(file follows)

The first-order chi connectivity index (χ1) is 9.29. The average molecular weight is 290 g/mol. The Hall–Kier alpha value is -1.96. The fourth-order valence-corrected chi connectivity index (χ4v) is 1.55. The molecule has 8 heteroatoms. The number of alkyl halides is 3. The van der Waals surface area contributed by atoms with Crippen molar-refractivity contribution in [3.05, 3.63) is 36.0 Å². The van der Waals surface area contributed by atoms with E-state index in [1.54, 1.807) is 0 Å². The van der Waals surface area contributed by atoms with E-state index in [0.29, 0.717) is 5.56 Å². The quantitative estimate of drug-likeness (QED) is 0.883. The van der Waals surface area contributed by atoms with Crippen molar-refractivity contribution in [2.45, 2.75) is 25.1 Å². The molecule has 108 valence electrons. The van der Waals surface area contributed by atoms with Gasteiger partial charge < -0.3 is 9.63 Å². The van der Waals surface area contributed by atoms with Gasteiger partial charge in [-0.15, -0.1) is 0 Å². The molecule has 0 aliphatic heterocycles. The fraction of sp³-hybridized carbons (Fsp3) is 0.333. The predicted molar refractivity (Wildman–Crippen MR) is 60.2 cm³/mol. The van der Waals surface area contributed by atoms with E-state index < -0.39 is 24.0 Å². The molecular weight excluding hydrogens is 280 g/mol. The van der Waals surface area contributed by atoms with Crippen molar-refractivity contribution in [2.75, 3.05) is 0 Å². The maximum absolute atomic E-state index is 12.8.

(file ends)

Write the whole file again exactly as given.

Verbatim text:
The first-order chi connectivity index (χ1) is 9.29. The average molecular weight is 290 g/mol. The Hall–Kier alpha value is -1.96. The fourth-order valence-corrected chi connectivity index (χ4v) is 1.55. The molecule has 8 heteroatoms. The number of alkyl halides is 3. The van der Waals surface area contributed by atoms with Crippen molar-refractivity contribution in [3.05, 3.63) is 36.0 Å². The van der Waals surface area contributed by atoms with E-state index in [1.54, 1.807) is 0 Å². The van der Waals surface area contributed by atoms with E-state index in [0.29, 0.717) is 5.56 Å². The quantitative estimate of drug-likeness (QED) is 0.883. The van der Waals surface area contributed by atoms with Crippen molar-refractivity contribution in [2.45, 2.75) is 25.1 Å². The molecule has 108 valence electrons. The van der Waals surface area contributed by atoms with Gasteiger partial charge < -0.3 is 9.63 Å². The van der Waals surface area contributed by atoms with Gasteiger partial charge in [-0.15, -0.1) is 0 Å². The molecule has 0 aliphatic heterocycles. The fraction of sp³-hybridized carbons (Fsp3) is 0.333. The predicted molar refractivity (Wildman–Crippen MR) is 60.2 cm³/mol. The van der Waals surface area contributed by atoms with E-state index < -0.39 is 24.0 Å². The molecular weight excluding hydrogens is 280 g/mol. The van der Waals surface area contributed by atoms with Crippen molar-refractivity contribution in [2.75, 3.05) is 0 Å². The maximum absolute atomic E-state index is 12.8.